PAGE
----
The best use of the sun's energy is to make hydrogen, according to a Duke University researcher. Engineer Nico Hotz earlier this week detailed results from his research around a rooftop solar panel that generates hydrogen from the sun's heat. The hydrogen gas--which is made by breaking off hydrogen atoms from a water solution--can be stored and used to make electricity in a fuel cell. In his experiment, Hotz determined that his system creates more usable energy than solar photovoltaic panels which convert sunlight directly into electricity. He calculated the cost could be lower, too. There have been research efforts--and a commercial product from a company called Nanoptek --to make hydrogen from sunlight. Hotz's system, though, uses a new technique that relies on methanol, also known as wood alcohol, and a nano-engineered catalyst. Under the glass of Hotz's solar collector are copper tubes, coated with aluminum and aluminum oxide, which carry water and methanol. Once the liquid is heated to a sufficient temperature, a catalyst is added to cause hydrogen atoms to break off. That hydrogen gas is then piped and pressured for storage in a tank, where it can be drawn on to make electricity in a fuel cell.
The law firm of Archer & Greiner P.C., a leader in alternative and renewable energy law, represents The McGraw-Hill Companies Inc. on numerous aspects of the recently approved solar energy project on McGraw-Hill's East Windsor, N.J., corporate campus.
Join the region's Cleantech leaders and Elected Officials as we present case studies, address challenges and look at solutions to create a stronger Cleantech Cluster,bringing manufacturing operations and jobs to the region.
Horb am Neckar, Germany, August 11th, 2011. DEGERenergie has equipped a new solar power project in Sweden with its patented MLD tracking systems. Swedish company Solar Design Ab has installed the facility in Malmö. DEGERenergie is the global market leader for solar tracking systems.
REHAU's RAUGEO™ ground loop heat exchange system was recently installed as part of the Virginia Tech LUMENHAUS exhibit on the grounds of the Ludwig Mies van der Rohe Farnsworth House in Plano, Ill.
The Chinese solar market is in the fast lane, growing over 130% in 2010 year over year.
Ford and solar-panel maker SunPower have created a solar-powered electric-car package. Buyers of Ford's electric vehicles will have an option to have SunPower's rooftop solar panels installed for about $10,000 after a federal tax rebate. The companies estimate that the 2.5-kilowatt array will generate enough juice, about 3,000 kilowatt-hours a year, to fuel acar for about 1,000 miles a month of driving. The "Drive Green for Life" program means drivers can cut the cord on fossil fuels by generating power during the day and charging at night, according to the companies. Ford plans to release an all-electric Ford Focus and its C-Max Energy plug-in hybrid in 19 states next year and in Europe in 2013.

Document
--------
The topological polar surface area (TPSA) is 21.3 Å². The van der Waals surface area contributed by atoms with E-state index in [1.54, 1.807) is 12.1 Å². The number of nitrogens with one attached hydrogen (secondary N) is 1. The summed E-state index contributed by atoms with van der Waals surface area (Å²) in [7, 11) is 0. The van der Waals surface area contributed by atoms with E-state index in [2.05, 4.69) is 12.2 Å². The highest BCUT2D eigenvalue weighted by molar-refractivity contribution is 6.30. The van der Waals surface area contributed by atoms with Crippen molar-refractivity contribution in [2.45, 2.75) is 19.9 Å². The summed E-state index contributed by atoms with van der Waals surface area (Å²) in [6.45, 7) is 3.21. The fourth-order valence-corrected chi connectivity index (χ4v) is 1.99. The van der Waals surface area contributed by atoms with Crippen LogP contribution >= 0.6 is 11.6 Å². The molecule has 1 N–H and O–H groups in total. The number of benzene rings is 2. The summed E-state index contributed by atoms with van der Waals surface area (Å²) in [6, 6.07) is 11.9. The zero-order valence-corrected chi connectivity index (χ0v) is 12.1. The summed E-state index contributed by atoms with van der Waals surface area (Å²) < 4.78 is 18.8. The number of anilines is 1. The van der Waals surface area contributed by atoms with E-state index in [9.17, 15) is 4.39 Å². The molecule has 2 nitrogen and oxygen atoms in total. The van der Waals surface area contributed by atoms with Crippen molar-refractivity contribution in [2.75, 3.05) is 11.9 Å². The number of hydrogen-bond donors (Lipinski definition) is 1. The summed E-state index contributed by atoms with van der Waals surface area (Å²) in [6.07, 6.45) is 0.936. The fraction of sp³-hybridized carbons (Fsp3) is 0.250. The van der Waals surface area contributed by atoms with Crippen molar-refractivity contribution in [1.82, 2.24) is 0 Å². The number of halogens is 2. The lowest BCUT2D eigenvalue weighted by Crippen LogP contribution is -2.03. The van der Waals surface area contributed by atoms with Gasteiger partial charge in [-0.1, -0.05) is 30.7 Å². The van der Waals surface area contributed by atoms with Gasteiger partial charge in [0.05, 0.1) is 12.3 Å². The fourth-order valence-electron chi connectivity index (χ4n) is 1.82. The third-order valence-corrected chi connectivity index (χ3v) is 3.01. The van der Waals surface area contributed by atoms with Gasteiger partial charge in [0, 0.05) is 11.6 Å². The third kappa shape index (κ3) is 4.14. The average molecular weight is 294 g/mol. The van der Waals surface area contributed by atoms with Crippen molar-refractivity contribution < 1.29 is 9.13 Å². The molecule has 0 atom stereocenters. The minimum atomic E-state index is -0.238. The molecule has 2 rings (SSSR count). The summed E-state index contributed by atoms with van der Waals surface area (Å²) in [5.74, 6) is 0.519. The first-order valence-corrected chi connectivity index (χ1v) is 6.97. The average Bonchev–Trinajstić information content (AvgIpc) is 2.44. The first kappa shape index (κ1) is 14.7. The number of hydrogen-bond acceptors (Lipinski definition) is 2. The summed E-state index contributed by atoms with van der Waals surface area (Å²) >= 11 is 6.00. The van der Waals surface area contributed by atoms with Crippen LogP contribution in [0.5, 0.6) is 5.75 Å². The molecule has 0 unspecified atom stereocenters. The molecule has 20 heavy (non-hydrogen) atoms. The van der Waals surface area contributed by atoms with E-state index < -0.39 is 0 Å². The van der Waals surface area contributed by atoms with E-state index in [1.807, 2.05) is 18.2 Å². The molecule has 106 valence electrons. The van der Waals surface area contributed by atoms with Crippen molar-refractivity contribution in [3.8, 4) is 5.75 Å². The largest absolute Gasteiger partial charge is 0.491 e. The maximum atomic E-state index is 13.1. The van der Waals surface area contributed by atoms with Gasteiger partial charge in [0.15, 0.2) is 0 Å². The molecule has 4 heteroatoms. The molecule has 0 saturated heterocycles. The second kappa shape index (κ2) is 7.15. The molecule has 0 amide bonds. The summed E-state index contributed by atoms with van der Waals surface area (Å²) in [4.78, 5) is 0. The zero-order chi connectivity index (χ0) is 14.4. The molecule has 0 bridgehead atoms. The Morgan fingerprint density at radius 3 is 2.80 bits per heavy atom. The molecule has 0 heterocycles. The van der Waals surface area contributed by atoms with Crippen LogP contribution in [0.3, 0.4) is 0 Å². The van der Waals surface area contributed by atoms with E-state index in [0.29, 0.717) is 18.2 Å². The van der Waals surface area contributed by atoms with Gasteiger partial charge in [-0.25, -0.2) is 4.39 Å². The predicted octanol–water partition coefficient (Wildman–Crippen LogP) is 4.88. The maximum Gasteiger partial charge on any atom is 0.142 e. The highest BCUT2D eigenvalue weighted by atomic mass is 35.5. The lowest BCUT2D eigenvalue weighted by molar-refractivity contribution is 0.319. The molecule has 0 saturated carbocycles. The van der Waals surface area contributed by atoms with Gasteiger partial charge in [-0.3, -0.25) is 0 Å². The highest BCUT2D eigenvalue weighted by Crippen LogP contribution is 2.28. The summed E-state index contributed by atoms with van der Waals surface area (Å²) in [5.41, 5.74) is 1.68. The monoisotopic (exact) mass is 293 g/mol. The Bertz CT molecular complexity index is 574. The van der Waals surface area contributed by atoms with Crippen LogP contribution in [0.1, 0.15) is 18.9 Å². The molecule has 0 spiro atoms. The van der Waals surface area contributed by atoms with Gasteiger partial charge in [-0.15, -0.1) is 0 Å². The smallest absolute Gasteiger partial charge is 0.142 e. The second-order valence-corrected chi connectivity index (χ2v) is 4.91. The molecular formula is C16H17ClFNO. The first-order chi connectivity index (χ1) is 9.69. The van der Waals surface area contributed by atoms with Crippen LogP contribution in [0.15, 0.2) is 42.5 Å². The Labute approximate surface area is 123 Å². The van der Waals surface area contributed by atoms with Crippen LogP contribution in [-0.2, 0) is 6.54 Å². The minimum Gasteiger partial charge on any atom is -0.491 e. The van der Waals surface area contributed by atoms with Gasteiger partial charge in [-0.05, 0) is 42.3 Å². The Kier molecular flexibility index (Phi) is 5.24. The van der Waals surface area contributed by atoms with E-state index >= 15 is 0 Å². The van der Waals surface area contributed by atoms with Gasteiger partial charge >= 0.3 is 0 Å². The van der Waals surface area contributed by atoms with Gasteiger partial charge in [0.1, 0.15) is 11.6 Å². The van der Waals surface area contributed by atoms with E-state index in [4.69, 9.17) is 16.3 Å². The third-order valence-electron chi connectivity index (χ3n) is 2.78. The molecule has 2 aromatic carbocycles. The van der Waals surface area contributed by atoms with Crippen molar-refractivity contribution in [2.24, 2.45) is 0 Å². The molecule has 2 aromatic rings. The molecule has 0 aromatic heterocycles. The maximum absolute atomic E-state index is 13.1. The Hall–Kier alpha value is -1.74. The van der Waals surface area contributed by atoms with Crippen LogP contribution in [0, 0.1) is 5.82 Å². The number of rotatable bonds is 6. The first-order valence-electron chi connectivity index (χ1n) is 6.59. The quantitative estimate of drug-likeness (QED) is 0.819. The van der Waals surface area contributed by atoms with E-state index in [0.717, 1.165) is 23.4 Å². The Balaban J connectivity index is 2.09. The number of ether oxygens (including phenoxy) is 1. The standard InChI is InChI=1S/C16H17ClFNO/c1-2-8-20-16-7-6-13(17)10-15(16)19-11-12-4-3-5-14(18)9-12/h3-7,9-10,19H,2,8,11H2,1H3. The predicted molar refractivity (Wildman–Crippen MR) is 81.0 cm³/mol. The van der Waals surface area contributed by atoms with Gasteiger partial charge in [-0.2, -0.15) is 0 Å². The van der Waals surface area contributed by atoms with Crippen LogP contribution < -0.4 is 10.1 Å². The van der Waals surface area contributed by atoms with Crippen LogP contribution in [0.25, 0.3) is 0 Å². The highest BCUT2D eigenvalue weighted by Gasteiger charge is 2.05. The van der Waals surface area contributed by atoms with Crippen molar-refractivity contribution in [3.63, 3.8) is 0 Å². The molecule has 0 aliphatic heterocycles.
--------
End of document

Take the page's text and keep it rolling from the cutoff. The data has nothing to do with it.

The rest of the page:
New online solar resource assessment tools for investors and developers of solar power plants in India.
The SGS Wind Energy Technology Center (WETC) in Tianjin, China was awarded a contract to conduct full-scale Wind Turbine Blade Testing for one of the world's leading component suppliers in the wind turbine industry on June 30, 2011.
Puchalski charged with introducing Corvus Energy's breakthrough lithium battery technology to new markets
Report ranks Ohio in the top five states when it comes to fuel cell advancements
Leading Solar Energy Trade Show Offers Conference Session, Instructional Workshop and Ideas Swap Roundtable Formats
Recent study confirms UK's low-carbon market growth outpaces global rate
SGS announced Christoph Thiel as the new Global Business Development Manager, Renewable Energies on August 1, 2011. Christoph will focus on global sales and business development activities at SGS Renewable Energy Services.
They can look benign from a distance - solar panels glistening in the sun or turbines gently churning with the breeze to produce electricity for hundreds of thousands of homes. But building and maintaining them can be hazardous. Accidents involving wind turbines alone have tripled in the past decade, and watchdog groups fear incidents could skyrocket further - placing more workers and even bystanders in harm's way - because a surge in projects requires hiring hordes of new and often inexperienced workers. Last year, the solar industry grew 67 percent and doubled its employment in the U.S. to 100,000 workers, according to the Solar Energy Industries Association. The wind industry supports more than 75,000 jobs. "We're hearing about more and more incidents," said Lisa Linowes, executive director of watchdog organization Industrial Wind Action Group. "One of these days, a turbine's going to fall on someone." Many wind turbine technicians work in a bathroom-size space 20 stories above ground surrounded by high-voltage electrical equipment. Some inspect turbine blades while suspended alongside them, on sites whipped by strong winds. Components can weigh more than 90 tons.
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